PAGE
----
When we mention the name “Bach”, we would certainly first think of the great J.S. Bach, Johann Sebestian Bach. Few would relate the same name to his son C.P.E. Bach, Carl Philipp Emmanuel Bach otherwise. For the general public and students (even to the ardent music lovers and music majors), C.P.E. Bach might not be someone they are familiar with or have even heard of. However, for the academic circle, especially for the scholars specialized in piano pedagogy and historical musicology, C.P.E. Bach is a very influential figure with regard to the area of keyboard playing theory and practice.
Though C.P.E. Bach was most familiar with the early keyboard instruments, namely organ, harpsichord and clavichord, he did play on the piano and praised the possibility that such instrument could bring to the future keyboard repertoire and playing. The major contribution of C.P.E. Bach should be his writing of the treatise “Essay on the True Art of Playing Keyboard Instruments” (or the original title, “Ein Versuch über die wahre Art das Clavier zu Spielen”). Written in 1753, it was probably the most important instruction book concerning keyboard playing in the eighteenth century. Such visionary treatise not only lays ground for the fundamental keyboard performance pedagogy and practice, its writing also remains influential in the many centuries to come.
C.P.E. Bach started off with the concern to help improve the standard of performance of the day and to enlighten other teachers who were not capable of teaching their students “the true foundation of the arts”, which lied upon three factors: correct fingering, good embellishment and good performance.
C.P.E. Bach concerned most with the fingers, as it would be appropriate due to the keyboard technique demanded for the repertoire of the time, mostly sonatas by Scarlatti, or other equals. His advocation in using all five fingers on the keyboard, from his father’s guidance, is significant. To us it might seem odd, since obviously we use all of them almost equally nowadays. But in fact, the three middle fingers (index, middle and ring) were exclusively used and flavored before the eighteenth century. From here, we can start to see our practice is deeply influenced and shaped by C.P.E. Bach.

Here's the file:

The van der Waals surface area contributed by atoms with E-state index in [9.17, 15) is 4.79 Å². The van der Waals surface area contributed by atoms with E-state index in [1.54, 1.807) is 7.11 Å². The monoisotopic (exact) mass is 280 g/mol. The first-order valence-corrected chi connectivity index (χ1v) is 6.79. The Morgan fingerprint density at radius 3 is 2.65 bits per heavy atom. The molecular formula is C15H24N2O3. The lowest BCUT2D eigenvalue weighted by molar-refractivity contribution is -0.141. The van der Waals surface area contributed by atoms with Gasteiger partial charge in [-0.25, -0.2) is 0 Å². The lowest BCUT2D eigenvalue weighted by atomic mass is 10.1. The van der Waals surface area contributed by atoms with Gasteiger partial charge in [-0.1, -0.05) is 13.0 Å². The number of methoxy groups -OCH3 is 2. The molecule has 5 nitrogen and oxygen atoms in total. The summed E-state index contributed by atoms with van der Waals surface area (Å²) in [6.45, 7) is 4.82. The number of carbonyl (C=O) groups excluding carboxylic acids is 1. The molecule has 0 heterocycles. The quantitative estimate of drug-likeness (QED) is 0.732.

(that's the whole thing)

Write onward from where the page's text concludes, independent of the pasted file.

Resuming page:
C.P.E. Bach wrote that the flexibility of the fingers depended on the extension and contraction of hands, and that the stretching of the fingers themselves required certain level of elasticity. Therefore, in order to attain more flexibility in the fingers, two technics should be trained: the turning of the thumb and the crossing of the fingers. To do so, C.P.E. Bach suggested practicing scales. In the treatise, he provided fingerings of major and minor scales. In general, the black keys were to be played by the three longer fingers, less so by fifth and only when necessary by thumb.
C.P.E. Bach stressed arched fingers instead of the flat fingers used by keyboardists before the time of J.S. Bach. Another major point is his emphasis on the turning of thumb, which was almost unheard of before C.P.E. Bach advocated it. He wrote, “they [the fingers] must remain arched as it [the thumb] makes its entry after one or another of them.”
Other than fingerings, C.P.E. Bach also mentioned about other rudiments of good keyboard playing. Among them, he stressed a good posture, with the forearm height slightly above the keyboard to permit more freedom in motion of the torso.
One suggestion I find most intriguing of CPE Bach is the practice of memorized pieces in the dark to train sight-reading, which I did so on my own when younger without knowing him mentioning it. For me, I thought it would be good to be more familiarized with the kinetic movement of the hands and fingers so that I could jump from one position to the next without hesitation.
More in next post,
Feb 6, 2010.